Mon 5th Apr 2010 19:03
LOL! What's the offside rule again?
Mon 5th Apr 2010 18:55
We haven't got grandkids yet Dave, but I can see the relief our parents when it's time to take our kids home.
Like Ray says, that's cool -the shame of the finishing line. Spot on!
Comment is about Family weekend (blog)
Mon 5th Apr 2010 18:37
Now the buzzing has stopped
I'm horny for your flesh, your zest
You are my savious, I see
your face in my mirror
light of my life
Comment is about Get Creative! (article)
Mon 5th Apr 2010 18:17
The pen can be wielded liken to a sword Cynthia but I say again this poem carries no real message or malice, instead of which it carries only that of the mischievous creativity that lurks somewhere within my inner most depths..
The fantasy is a dream like sequel, surreal sexual escapism all built around the image of the beautiful young lady sat upon the red leather Chesterfield.
I agree with you entirely that the forum of WOL is not for anything other than poetry prose and the all things similar.. My poems are usually nothing more than spiralling dreamscapes and pure fantasy bonded to a strong instinctive sexual backdrop. I am happy to paint all of my words in strong bright colours and am constantly experimenting with both the visual aspects of verse as well as the poetic construction of the written..
Hey Ho, Cynthia thank you for most encouraging comments once again, the dinner bells fast approach, that’s me back to my ‘Saddle of Lamb’…and a glug or three.
Comment is about Cynthia Buell Thomas (Poet profile)
Original item by Cynthia Buell Thomas
Mon 5th Apr 2010 18:16
Mon 5th Apr 2010 16:59
Hi Cynthia, thanks for that! Caught a little typo that shouldnt have been there! but its interesting you alluded the glass stanza to passage of time, i didnt even notice it! the story behind this is about a man who comes into a pub i often go to, he carries drumsticks and mutters to himself while walking in and out. Quite sad to watch.... but thanks for reading! xx
Comment is about The Footage Man (blog)
Cynthia Buell Thomas
Mon 5th Apr 2010 15:02
This shows much imagination, clarity of form and well-chosen words to express the mood and the tone. I find the last verse a bit convoluted, not sure which noun goes with which verb. The 'glass' stanza is interesting to denote the passage of time. Am I missing something else intended?
Mon 5th Apr 2010 14:44
The second verse is 'quotable', the highest praise I can give. I'll never forget the first time someone said that to me.
Mon 5th Apr 2010 14:25
You wield a strong pen, Augusta, and you do it with compelling technique. The subject matter is fair game (so to speak) as art imitates life here. In my opinion, this poem addresses a particular which does not connote the general, nor intends to. I think it is unnecessarily biased to have specified 'France' or even Roman Catholicism. Surely it is of greater significance to appreciate such sexual tastes are universal in all social arenas. The last line stings deep, partly because the chosen words are so beautiful in themselves. For me, the issue of celibacy is of no concern in this poem.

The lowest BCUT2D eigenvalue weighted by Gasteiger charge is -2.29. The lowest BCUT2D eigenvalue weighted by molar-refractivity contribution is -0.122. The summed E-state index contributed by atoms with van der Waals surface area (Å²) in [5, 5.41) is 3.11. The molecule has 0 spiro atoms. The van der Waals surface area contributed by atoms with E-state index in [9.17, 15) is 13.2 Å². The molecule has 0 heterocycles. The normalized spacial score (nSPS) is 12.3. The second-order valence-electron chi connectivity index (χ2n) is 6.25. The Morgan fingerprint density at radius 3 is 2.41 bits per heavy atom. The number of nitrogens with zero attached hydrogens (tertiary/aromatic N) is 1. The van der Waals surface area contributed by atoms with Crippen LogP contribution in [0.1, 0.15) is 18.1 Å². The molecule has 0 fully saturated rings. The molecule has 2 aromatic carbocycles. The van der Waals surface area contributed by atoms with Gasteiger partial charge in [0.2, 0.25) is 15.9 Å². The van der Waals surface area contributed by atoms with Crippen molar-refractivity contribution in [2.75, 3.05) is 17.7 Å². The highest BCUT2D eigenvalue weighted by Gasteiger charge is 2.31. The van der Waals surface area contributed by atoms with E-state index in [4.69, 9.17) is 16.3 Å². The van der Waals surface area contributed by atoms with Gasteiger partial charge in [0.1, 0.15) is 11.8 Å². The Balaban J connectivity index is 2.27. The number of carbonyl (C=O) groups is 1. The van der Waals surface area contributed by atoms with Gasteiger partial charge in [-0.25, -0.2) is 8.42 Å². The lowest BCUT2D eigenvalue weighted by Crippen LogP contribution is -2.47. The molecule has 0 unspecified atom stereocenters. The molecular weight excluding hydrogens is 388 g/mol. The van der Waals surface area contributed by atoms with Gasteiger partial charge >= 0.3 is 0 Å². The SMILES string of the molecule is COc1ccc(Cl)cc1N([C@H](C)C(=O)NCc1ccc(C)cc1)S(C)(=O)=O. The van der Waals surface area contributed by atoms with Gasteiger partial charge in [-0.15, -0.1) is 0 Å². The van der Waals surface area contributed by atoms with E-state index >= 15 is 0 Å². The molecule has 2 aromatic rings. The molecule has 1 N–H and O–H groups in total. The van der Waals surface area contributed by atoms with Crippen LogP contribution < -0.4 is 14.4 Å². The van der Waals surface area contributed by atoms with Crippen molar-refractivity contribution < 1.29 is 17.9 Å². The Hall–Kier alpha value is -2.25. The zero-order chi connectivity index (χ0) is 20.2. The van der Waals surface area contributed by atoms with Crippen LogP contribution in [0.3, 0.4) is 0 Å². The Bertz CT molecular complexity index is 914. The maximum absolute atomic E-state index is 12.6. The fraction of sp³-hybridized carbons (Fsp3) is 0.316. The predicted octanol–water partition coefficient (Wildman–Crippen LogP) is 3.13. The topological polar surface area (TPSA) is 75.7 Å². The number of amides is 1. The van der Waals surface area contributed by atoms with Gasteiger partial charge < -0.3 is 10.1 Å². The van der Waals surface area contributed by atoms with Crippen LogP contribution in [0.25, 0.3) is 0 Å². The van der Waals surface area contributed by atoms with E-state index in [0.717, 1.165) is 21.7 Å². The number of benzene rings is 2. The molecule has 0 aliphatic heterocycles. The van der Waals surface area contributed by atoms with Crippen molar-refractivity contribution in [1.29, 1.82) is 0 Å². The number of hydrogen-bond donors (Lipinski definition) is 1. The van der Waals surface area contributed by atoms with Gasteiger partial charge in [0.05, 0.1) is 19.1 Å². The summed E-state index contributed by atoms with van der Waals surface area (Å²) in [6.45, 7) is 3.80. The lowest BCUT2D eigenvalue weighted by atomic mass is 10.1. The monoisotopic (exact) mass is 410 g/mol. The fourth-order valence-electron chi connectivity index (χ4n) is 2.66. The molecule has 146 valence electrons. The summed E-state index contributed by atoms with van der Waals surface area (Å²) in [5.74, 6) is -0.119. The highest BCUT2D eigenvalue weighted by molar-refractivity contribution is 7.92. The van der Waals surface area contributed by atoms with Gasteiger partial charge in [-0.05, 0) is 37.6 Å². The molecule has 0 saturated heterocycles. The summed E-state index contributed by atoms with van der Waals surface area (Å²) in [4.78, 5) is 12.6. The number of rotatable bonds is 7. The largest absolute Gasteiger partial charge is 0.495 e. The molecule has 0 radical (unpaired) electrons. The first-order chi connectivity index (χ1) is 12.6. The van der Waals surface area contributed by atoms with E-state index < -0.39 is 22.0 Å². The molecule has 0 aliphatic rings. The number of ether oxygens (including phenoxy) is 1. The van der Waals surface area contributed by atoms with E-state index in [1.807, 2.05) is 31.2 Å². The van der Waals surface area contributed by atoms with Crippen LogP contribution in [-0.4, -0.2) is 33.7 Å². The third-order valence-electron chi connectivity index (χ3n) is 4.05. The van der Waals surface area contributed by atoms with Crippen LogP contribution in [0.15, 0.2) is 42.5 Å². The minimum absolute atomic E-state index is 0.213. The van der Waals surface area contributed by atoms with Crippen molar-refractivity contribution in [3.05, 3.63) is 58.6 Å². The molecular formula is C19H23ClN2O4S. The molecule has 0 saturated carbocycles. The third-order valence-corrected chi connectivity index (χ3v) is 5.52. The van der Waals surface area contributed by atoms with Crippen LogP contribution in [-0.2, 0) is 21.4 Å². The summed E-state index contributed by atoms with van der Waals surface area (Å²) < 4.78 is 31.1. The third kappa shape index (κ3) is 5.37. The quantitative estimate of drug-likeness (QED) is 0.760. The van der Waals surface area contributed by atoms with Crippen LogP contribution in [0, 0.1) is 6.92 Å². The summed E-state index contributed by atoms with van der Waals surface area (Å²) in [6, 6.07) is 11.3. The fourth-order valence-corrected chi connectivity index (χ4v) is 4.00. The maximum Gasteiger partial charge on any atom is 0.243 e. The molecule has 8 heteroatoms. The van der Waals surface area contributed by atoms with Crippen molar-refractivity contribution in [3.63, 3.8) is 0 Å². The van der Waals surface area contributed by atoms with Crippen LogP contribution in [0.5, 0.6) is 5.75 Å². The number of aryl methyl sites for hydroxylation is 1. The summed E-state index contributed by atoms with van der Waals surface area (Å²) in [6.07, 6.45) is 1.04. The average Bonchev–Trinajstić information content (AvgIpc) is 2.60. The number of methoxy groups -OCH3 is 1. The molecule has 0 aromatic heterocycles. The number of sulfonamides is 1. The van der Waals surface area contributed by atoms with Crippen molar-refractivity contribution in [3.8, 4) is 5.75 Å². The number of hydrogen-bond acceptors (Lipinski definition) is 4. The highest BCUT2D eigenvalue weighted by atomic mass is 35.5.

In this venue, I think comments should stick entirely to the poetry, and nothing else. Contentious conversations should have a private airing in another place.
Mon 5th Apr 2010 14:08
to the tune of darkly aging noire
the lamp danced shadows to the wall
as busy as the decor of a welsh woman's flat
all ornament and pottery and floral thing and tat
in all its ugly gordiness the principle still holds
we attach to things precious life like pirates horde gold
when that life is just the memories in the objects that we kept
when we grow old and our footsteps are echoes in the hall
the lamp dances shadows to the wall
that show that time goes by
Mon 5th Apr 2010 13:56
Stefan, (and Win) you are so right, of course. 'What is poverty?' is likely the biggest question in the world because it transcends just the physical, and must be applied also to the mental, emotional, social and spiritual realms. This poem tried only to use some 'specific' situations to indicate the 'general' in our privileged Western society. I am not the least surprised by your reaction; it was mine too, because I am a global citizen. I am puzzled by the official definition of the 'poverty line' in the UK.
I do have the answering companion piece called 'Joy Is'.
Comment is about Poverty Is (blog)
Mon 5th Apr 2010 11:25
Yes, thanks for the Ronaldo poem - I don't think I caught it first time round.
The joke went (you've probably heard it) that Real wanted their £80m back when they heard that you could get big girl's blouses in Primark for £2.99.
Comment is about Winston Plowes (Poet profile)
Original item by Winston Plowes
Mon 5th Apr 2010 11:22
I thought this were great, especially "this living photo-album" and "the inner shame of the finishing line". I'm just off on a family camping holiday and even now I'm holding on to the vision of that finishing line.